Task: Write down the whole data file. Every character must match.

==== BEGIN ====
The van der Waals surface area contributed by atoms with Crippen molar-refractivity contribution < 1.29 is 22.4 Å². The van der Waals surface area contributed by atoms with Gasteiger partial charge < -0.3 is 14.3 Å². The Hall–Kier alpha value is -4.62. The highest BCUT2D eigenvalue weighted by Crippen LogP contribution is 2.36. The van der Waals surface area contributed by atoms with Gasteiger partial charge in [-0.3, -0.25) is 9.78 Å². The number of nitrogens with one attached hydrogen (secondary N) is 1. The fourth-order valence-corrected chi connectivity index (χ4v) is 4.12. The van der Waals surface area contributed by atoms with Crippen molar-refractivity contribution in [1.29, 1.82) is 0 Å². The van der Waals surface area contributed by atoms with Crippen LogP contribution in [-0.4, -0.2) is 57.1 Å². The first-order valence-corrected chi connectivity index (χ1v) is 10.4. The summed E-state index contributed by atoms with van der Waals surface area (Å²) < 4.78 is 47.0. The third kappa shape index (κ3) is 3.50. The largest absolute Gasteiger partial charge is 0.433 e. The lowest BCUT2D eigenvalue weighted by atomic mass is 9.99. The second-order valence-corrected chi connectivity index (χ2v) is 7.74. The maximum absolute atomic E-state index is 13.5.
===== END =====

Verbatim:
The van der Waals surface area contributed by atoms with Crippen molar-refractivity contribution < 1.29 is 22.4 Å². The van der Waals surface area contributed by atoms with Gasteiger partial charge < -0.3 is 14.3 Å². The Hall–Kier alpha value is -4.62. The highest BCUT2D eigenvalue weighted by Crippen LogP contribution is 2.36. The van der Waals surface area contributed by atoms with Gasteiger partial charge in [-0.3, -0.25) is 9.78 Å². The number of nitrogens with one attached hydrogen (secondary N) is 1. The fourth-order valence-corrected chi connectivity index (χ4v) is 4.12. The van der Waals surface area contributed by atoms with Crippen molar-refractivity contribution in [1.29, 1.82) is 0 Å². The van der Waals surface area contributed by atoms with Crippen LogP contribution in [-0.4, -0.2) is 57.1 Å². The first-order valence-corrected chi connectivity index (χ1v) is 10.4. The summed E-state index contributed by atoms with van der Waals surface area (Å²) < 4.78 is 47.0. The third kappa shape index (κ3) is 3.50. The largest absolute Gasteiger partial charge is 0.433 e. The lowest BCUT2D eigenvalue weighted by atomic mass is 9.99. The second-order valence-corrected chi connectivity index (χ2v) is 7.74. The maximum absolute atomic E-state index is 13.5.